Pop Music's Main Character
An argument for Olivia Rodrigo as social theorist
I. ballad of a homeschooled girl
As a person with social anxiety I can confirm that the line “each time I step outside it’s social suicide” is very accurate. - EmmyFuentes-sv3ew, 8.2 thousand likes
This song hits hard as someone with social anxiety. Love it sm - joe0312, 1.2 thousand likes
As a not homeschooled girl, I feel this every day. I went to public school all my life and I still feel this way. Damn, something's wrong - LibitinaVenus, 3.3 thousand likes
On “ballad of a homeschooled girl,” Olivia Rodrigo performs social anxiety; for her fans, the cohort of hyper-online teenagers to which Rodrigo recently belonged, it’s a familiar feeling. Among a handful of standout tracks from her sophomore album, Guts, “ballad of a homeschooled girl” is a riotous, tightly constructed pop-punk anthem directly in line with pop-punk a generation removed. The song is funny, catchy, performs a certain facsimile of grunge, would sound perfectly in place in a Hot Topic or a high school melodrama: it is, first and foremost, a good pop song. It’s also as naked a look as one gets into the pure power of perception that Rodrigo, the first great pop star of her generation, has wielded on her road to ubiquity in a cultural environment that no longer produces ubiquitous art.
Throughout Guts, Rodrigo reveals herself once more as an expert songwriter. One does not get the sense that her songs have been constructed by committee, a Swedish laboratory, artificial intelligence, or Jack Antonoff; they are familiar, certainly, but they are also indicative of a real voice. The records finds Rodrigo shifting between bitter frustration and whimsical wordplay (it contains two full tracks premised upon seeing a pun to its natural conclusion), stabbing deeply affecting and precise lyrics into guitars that sound louder if only for their lack of 808s. It’s this obvious and demonstrated prowess that makes the few moments of lazy writing on “ballad of a homeschooled girl” worth interrogating. The track, on its face, is a self-flagellating list of social fuck-ups meant to underscore a broader, deeply familiar point: that Olivia, or the Olivia character, struggles with a singular social anxiety by which she might define herself. The conceit is catnip for a generation of listeners who have grown up with and on the internet, for whom social skills and comfort have been eroded by forces outside of their control from the proliferation of addictive and socially corrosive screens to the staggering interruptions to social development caused by pandemic lockdowns. But with enough time, the track reveals itself less as an anthem for the socially anxious than as a character study in the deeply online soul who has come to define themselves by their perceived failures and overwhelming anxieties. Rodrigo’s self-reported embarrassments are almost offensively forgivable: she breaks a glass, stumbles over her words, she confuses a mother for a wife, she calls somebody the wrong name. Most instructively, she purports to not be able to think of a line to round out the song’s outro, affecting a certain sort of helplessness that reads as totally contrived when compared to her feats on the rest of the record.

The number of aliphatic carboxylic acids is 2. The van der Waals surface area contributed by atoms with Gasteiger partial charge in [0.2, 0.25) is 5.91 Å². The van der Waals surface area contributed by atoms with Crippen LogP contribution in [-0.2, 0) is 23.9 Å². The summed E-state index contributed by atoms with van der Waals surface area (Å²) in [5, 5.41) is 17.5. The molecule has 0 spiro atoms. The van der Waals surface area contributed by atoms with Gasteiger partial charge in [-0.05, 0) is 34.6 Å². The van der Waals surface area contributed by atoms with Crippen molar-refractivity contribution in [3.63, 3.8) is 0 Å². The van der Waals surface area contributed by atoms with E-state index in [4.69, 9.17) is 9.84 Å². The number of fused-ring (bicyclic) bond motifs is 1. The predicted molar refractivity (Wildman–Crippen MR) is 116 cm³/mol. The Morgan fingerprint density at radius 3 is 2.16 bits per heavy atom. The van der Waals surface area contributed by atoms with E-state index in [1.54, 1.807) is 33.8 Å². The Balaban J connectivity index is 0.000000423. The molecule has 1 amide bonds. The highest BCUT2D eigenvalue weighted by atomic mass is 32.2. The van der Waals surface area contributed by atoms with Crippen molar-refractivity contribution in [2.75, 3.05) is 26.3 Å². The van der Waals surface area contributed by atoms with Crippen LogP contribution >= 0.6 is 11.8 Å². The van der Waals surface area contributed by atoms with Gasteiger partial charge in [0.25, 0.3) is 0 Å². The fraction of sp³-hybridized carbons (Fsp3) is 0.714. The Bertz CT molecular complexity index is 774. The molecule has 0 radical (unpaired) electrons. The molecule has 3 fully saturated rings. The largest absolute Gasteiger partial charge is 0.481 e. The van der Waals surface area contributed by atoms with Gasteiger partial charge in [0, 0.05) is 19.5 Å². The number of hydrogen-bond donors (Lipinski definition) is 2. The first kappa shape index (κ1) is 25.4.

Point being, Olivia is too talented of a songwriter to fall this flat. Point being, there’s something in the failure worth taking seriously. Point being, perhaps “ballad of a homeschooled girl” is best understood as a skewering of the self-imposed imprisonment with which so many people who have grown up online have inflicted upon themselves, the condition by which people define themselves by their perceived failures, none of them true fails, to inhabit a sort of outcast identity that the internet has taught them to crave. Point being, maybe Olivia works because she can see and synthesize how the modern audience works.
II. making the bed; or, a series of observations